Wind and Solar Bill Heads to the Governor’s Desk

Monday night, Senate Bill 52 passed the House floor by a 52-43 vote and was followed shortly thereafter by a Senate concurrent vote of 21-12.

Following a stakeholder meeting a few weeks ago, we were pleased to have reached an agreement with the bill sponsors on changes that would require developers to provide notice and gain approval at the county level prior to any application being filed with the Ohio Power Siting Board (OPSB) and establish a timetable by which both developers and local governments must adhere. These changes resulted in an approach that better balances the need for more local input earlier in the process with the need for regulatory certainty.

SB 52 received five hearings in the House Public Utilities Committee and received multiple “clean-up” amendments during an interested party meeting and throughout the committee process that vastly improved the bill. Some of those changes included clarifying what constitutes a material amendment to a certificate, extending the time for when a developer can propose their project to County Commissioners by 30 days and reducing the number of solar projects that would be subjected to retroactivity, just to name a few.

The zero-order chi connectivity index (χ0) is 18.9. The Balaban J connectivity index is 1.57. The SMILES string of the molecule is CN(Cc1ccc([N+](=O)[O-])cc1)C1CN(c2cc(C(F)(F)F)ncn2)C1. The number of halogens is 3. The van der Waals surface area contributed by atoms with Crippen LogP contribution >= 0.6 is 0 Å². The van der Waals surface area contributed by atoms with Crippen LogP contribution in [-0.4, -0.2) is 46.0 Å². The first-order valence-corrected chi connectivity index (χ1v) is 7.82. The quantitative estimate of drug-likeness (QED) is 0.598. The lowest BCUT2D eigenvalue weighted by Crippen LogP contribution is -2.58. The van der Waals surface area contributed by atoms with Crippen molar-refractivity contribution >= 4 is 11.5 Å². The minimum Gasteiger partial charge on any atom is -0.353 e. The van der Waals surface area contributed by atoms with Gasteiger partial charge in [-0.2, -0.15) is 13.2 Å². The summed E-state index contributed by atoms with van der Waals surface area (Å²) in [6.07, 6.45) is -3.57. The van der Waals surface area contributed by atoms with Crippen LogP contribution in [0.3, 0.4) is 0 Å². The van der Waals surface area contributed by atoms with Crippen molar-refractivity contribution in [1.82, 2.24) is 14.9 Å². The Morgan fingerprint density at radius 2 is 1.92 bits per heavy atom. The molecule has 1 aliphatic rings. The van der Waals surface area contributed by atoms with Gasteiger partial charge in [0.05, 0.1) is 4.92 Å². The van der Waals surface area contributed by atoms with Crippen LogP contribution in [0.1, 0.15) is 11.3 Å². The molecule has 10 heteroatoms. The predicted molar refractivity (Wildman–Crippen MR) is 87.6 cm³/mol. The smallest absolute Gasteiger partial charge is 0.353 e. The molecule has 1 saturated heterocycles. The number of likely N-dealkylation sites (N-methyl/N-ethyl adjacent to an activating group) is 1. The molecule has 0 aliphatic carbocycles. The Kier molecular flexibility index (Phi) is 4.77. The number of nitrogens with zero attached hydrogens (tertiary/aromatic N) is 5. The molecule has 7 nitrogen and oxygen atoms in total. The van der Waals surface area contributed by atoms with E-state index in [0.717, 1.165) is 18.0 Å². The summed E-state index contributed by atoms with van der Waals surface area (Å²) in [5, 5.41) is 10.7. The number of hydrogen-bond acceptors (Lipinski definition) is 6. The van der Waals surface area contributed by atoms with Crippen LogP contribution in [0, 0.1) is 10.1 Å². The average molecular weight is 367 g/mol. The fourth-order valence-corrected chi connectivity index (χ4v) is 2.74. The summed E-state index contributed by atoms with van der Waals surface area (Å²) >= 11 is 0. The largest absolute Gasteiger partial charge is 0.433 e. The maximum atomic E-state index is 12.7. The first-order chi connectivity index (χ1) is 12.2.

Before SB 52 was voted out of committee, an amendment was considered to allow township trustees to submit a resolution, subject to referendum, to include or exclude townships in an energy development exclusion zone, for wind development only, after the county commissioners have already established the boundaries for the zone. The Ohio Chamber of Commerce expressed our concerns with the amendment in a letter sent to all House members. Ultimately, this amendment was voted down in committee as well as on the full House floor. The ongoing transition to a more diverse energy portfolio represents a significant economic development opportunity for our state. We are seeing increased demand for renewables from large employers across all sectors of the economy and think Ohio has a tremendous opportunity to capitalize on this market trend. However, the Ohio Chamber of Commerce recognizes the importance of adding more local voices to the OPSB process while creating more regulatory certainty for the development community. We appreciate the good faith effort made by all parties as well as the opportunity to weigh-in as a stakeholder on this very important issue.